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Overloading vs Overriding in Typescript

The main difference between overloading and overriding is this: The former is concerned with the signature of a function, whereas the later is concerned with the behaviour of a method.


Override is something you do to change the behaviour of a method in a subclass. When you override a method, it is expected that you intend to change the default behaviour of the method, that was inherited from the parent class. However, the method signature should remain the same in order not to violate LSP.


Overload is something you do to functions; Not to change their behaviour*, but rather to diversify their signature. A function overload keeps the same name as the function, but it's free to introduce a different signature. You've probably seen an example of this if you come from a JavaScript background and seen functions which have parameters that can be one of two or more types:

* @param {string|string[]} The object to use
function stringOrArray(strOrArr) {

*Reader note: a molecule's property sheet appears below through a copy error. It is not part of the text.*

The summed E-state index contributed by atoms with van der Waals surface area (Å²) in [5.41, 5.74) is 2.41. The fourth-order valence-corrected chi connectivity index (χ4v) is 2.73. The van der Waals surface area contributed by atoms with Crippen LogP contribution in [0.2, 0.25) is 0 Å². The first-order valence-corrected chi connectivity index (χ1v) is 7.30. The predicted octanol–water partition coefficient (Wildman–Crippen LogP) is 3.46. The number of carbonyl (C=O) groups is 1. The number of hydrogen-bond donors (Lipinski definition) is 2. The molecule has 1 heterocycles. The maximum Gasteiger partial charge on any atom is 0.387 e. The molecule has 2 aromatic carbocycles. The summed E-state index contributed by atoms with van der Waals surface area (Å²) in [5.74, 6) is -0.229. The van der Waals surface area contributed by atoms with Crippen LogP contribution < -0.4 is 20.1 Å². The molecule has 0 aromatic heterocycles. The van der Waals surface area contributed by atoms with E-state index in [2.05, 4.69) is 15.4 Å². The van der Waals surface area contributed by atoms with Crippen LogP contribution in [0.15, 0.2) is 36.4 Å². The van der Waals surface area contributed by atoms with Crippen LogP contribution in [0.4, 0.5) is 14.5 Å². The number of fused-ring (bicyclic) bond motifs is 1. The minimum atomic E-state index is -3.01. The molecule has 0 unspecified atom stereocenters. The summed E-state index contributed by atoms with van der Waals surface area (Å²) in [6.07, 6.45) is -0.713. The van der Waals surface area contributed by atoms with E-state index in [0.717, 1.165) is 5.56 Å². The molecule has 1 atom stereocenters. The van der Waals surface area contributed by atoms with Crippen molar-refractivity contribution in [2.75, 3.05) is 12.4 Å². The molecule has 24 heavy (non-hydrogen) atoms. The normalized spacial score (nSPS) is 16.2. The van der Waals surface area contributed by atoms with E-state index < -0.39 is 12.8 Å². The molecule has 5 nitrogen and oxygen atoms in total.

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It's difficult to tell that this is a function overload because JavaScript does not have a strong enough type system to disambiguate the overloads. However, with the Jsdoc comment, we can sort of make out that this function has an overload.
With typescript we can make this overload an actual part of our function signature, instead of living in a comment.


function stringOrArray(str: string)
function stringOrArray(arr: string[])
function stringOrArray(strOrArr: string | string[]) {
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The implementation of the overloaded function stays the same, but the signature is allowed to be different. In the case of overriding, the implementation can be different, but the signature has to be the same, in order not to violate the Liskov Substitution Principle.

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